Disaster can strike anywhere, anytime. The only safeguard you have is making sure your home and family are prepared for emergencies. Here are five ways you can help make sure your home and loved ones are ready.
Make a Communication Plan
Phone networks and electricity are often the first resources to go during a disaster, so make sure you know how you’ll reach your loved ones. FEMA recommends creating a family emergency communication plan that includes at least these three pertinent details:
- A contact list: Write down contact information for everyone in your household – including home, school, daycare and work phone numbers. Place it in a central location in your home, and put a small copy in everyone’s wallet.
- An out-of-state contact: This person can be the central communication point for everyone to check in with.
- An emergency meeting location: Select different meeting places so you have a destination no matter what type of disaster occurs. In the event of a hurricane or tornado, meet indoors in a windowless interior room. Meet outside your home in case of a fire and outside your neighborhood in case you can’t return home. If there’s an evacuation order, meet at a location outside your city.
Quick tip: If you’re using a cell phone during a disaster, send a text rather than trying to call your loved ones. Texts are more likely to go through on a congested mobile network than phone calls because they require less bandwidth.
Invest in a Home Security System
The FBI reports that nearly 1.6 million burglaries occurred in 2015 – and each one cost homeowners about $2,316, on average. A home security system is a major deterrent to criminals. According to a 2013 study, more than half of convicted burglars reported that they would stop breaking into a home if they found a security system, and 83% said they would search a home for a security system before attempting a break-in.
Rather than purchasing clunky, expensive security systems, people can now tailor systems to their lifestyles. Residents can choose features that used to be home safety luxuries but are now affordable, like security cameras, home automation controls, two-way audio systems and glass-break sensors.
Quick tip: Choose a security system that can sync with a mobile app so you’ll be notified with live video of any strange activity happening at your house.
Create 72-Hour Kits
FEMA recommends that Americans should be prepared to survive on their own without access to electricity, food or transportation for up to 72 hours when a disaster strikes.
A well-stocked 72-hour kit includes some basics: a gallon of water per day, non-perishable food to last three days, a flashlight, spare batteries, a first aid kit, clothes, sturdy shoes, necessary medication, copies of personal documents, a cell phone and charger, and cash.
Each member of your family needs their own 72-hour kit, and you should check them every six months to make sure food and medication isn’t expired, clothing still fits and batteries are fresh.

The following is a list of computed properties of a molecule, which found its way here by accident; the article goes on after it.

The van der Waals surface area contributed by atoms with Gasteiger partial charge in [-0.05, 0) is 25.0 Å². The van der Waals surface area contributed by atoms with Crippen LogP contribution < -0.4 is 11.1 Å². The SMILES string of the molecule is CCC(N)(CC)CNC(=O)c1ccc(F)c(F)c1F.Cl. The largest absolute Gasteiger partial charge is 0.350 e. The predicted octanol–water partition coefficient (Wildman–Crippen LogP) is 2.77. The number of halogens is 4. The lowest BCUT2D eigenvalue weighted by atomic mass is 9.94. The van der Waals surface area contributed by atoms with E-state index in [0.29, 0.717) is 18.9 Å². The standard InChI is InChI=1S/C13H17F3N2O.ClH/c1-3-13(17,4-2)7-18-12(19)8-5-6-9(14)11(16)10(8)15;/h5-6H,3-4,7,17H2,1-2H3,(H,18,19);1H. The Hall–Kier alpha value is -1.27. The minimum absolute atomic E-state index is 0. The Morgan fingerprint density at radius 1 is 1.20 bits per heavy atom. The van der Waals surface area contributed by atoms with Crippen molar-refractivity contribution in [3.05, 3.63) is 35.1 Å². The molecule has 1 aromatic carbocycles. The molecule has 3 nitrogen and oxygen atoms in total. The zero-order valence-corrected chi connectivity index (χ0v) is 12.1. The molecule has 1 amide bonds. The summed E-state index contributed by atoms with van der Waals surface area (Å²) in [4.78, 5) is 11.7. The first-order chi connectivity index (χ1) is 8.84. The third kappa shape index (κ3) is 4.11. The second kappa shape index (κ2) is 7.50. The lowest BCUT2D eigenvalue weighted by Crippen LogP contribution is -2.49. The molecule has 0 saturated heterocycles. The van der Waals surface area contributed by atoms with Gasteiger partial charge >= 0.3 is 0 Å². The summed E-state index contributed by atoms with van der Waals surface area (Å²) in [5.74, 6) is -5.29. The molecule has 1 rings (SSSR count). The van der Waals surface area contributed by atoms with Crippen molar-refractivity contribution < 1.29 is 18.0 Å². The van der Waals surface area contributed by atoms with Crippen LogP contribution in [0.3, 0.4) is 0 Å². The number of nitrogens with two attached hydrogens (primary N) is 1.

Quick tip: Store your 72-hour kit under your bed for easy access in case of an emergency.
Install Smoke and Carbon Monoxide Detectors
A smoke alarm is your first line of defense against a fire. According to the National Fire Protection Agency, 60% of home fire deaths occur in residences without working smoke alarms. Those beeps from your fire alarm are lifesaving – once a fire starts, it can become life-threatening in just two minutes and can fully engulf a home in five minutes.
Equally as terrifying is another silent killer: carbon monoxide. This toxic gas is odorless and cannot be seen, and it sends tens of thousands of Americans to the hospital every year and even kills some.
Conveniently, you can buy alarms that detect both smoke and carbon monoxide. Newer models can even connect with other devices in a home, providing greater safety. Install one of these dual detectors – like the Nest Protect – on every level and in several key areas of your home.
- Outside each bedroom
- In rooms with fuel-burning appliances
- In the kitchen, garage, and bathroom
- In stairway entrances
Quick tip: Many homeowners remove batteries – rather than replace them – when their smoke and carbon monoxide detectors start emitting low-battery beeps. Look for a detector with a button that silences the alarm noise for a period, ensuring you can quiet the noise without forgetting to change the battery.
Purchase Flood Insurance
Flooding is the most common natural disaster in the United States. Around 90% of all natural disasters involve flooding, and the average flood claim is more than $46,000. If you assume you’re safe from rising tides because you don’t live near a body of water, note that flooding goes beyond overflowing lakes or rivers. Flooding can be caused by heavy rains, seasonal weather, sewer and drain backups, sea tidal surges, and dam failures.
Most home insurance policies don’t cover flooding, but you may be required to have flood insurance if you live in a high-risk area, like Texas, South Carolina or Florida. Even if you live in a moderate- to low-risk area, flood insurance is a smart investment to protect your home. The average cost of flood insurance is $700 a year, but it can save you thousands of dollars in costly renovation and remodeling in the long run.
Quick tip: FEMA maintains a flood map where you can enter your address to help determine your location’s risk of flooding.
You can’t rely on luck or homeowners insurance to protect your family. Assessing your home’s ability to handle disasters will raise your awareness of the considerations you need to make. If you know the degree of risk for the security threats to your home, you can better protect your family from all kinds of disasters.
What plans do you and your family have in place in case of disaster? Share in the comments below!
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